Leaping Leeches Caught on Video

by AMNH on

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A small, thin leech stretched out on Mai Fahmy's finger. A leech on lead author Mai Fahmy’s hand in Madagascar’s Ranomafana National Park.
© Mai Fahmy

Personal accounts of jumping leeches have shown up in field notes for more than a century, written by explorers who would encounter these parasites in rain forests. But leech biologists have often argued against these claims, saying it was more likely that the bloodsuckers climbed onboard their prey unnoticed or dropped onto them from vegetation above.

Now, two videos provide evidence that at least one species of terrestrial leech in Madagascar actually can jump. 

“We believe this is the first convincing evidence that leeches can jump and do so with visible energy expenditure,” said Mai Fahmy, a visiting scientist at the Museum and a postdoctoral researcher at Fordham University who is the lead author on a paper about the behavior in the journal Biotropica, out today. 

In 2017, Fahmy was on an expedition in Madagascar’s Ranomafana National Park when she serendipitously recorded a leech from the genus Chtonobdella springing back on a leaf and then leaping. She returned to Madagascar in 2023, this time for fieldwork in the Ivohiboro Protected Area. Once again, she observed a Chtonobdella leech making a motion similar to a “backbending cobra”—or to a spring being pulled back—and jumping to the ground. And once again, Fahmy was filming. 

Mai Fahmy sits at a table wearing a head lamp using a plastic transfer pipette in a brightly colored tray.
Mai Fahmy, the lead author of the new study, processing leech samples in Madagascar’s Ranomafana National Park in 2017.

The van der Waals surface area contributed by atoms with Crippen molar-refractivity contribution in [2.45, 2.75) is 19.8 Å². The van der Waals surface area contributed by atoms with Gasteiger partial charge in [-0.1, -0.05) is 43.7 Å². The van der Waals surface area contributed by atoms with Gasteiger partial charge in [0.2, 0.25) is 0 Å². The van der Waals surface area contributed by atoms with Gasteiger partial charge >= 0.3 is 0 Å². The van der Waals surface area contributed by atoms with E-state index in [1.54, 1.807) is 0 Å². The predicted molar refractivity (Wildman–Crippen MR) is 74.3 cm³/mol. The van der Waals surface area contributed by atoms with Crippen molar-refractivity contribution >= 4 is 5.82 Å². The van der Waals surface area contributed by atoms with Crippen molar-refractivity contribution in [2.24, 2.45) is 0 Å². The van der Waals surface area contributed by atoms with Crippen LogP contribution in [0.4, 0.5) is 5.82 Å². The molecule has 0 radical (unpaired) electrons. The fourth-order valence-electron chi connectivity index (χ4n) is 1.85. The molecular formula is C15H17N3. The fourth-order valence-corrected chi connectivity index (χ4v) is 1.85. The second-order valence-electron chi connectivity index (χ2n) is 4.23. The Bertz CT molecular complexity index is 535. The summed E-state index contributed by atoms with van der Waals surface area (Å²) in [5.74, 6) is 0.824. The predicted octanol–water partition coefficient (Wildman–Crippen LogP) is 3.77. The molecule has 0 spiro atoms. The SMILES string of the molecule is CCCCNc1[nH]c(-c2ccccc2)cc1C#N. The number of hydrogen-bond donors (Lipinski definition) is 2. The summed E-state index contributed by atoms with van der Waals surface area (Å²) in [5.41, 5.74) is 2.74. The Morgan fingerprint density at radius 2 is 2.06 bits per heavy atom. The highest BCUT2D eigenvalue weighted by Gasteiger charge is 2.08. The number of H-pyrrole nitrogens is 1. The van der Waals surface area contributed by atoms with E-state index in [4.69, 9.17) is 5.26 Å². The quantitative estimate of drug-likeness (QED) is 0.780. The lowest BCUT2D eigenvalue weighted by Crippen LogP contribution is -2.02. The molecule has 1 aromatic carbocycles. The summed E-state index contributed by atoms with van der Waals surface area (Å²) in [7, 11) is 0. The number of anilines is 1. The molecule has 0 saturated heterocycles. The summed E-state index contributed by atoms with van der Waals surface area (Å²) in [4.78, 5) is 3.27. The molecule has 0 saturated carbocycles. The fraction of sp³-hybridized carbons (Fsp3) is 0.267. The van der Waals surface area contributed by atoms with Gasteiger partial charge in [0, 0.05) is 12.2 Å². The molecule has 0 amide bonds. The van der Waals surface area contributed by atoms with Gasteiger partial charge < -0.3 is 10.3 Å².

© Mariah Donohue

As the videos show, the leech keeps its body extended as it soars through the air—a notable departure from their usual inchworm-like movements. “Essentially, it executes a graceful jump but with a seemingly hard landing,” said Michael Tessler, an assistant professor at City University of New York (CUNY)’s Medgar Evans College and a research associate at the Museum who is coauthor of the new study. 

Leeches aren’t the only worm-like animals that can jump. Others include the larvae of gall midges, the larvae of Mediterranean fruit flies, “skipper flies,” and several caterpillars. 

The leaping leech that Fahmy observed on the 2023 trip was collected and identified as Chtonobdella fallax, a common species in Madagascar. Leeches in the Chtonobdella genus are widespread across Madagascar, the Seychelles, the Malay Archipelago, and the South Pacific Islands.

“We do not know how often this may happen or whether these leeches use this ability to seek out hosts, but, given that we caught multiple jumps in two short recordings, this behavior may be common for this species,” said Tessler, who studied leeches extensively as a graduate student in the comparative biology Ph.D. program at the Museum’s Richard Gilder Graduate School.

The authors stress that this work is also important to conservation efforts because leeches are increasingly being collected to survey vertebrate biodiversity. By analyzing their blood meals, researchers are able to identify other animals living alongside the leeches, ranging from wildcats to rats to ground-dwelling birds. 

“If we can identify how leeches find and attach to hosts, we can better understand the results of their gut content analyses,” Fahmy said. “Leeches are also often overlooked and understudied, and, as a natural part of the ecosystem, leeches themselves may be in need of conservation protection.”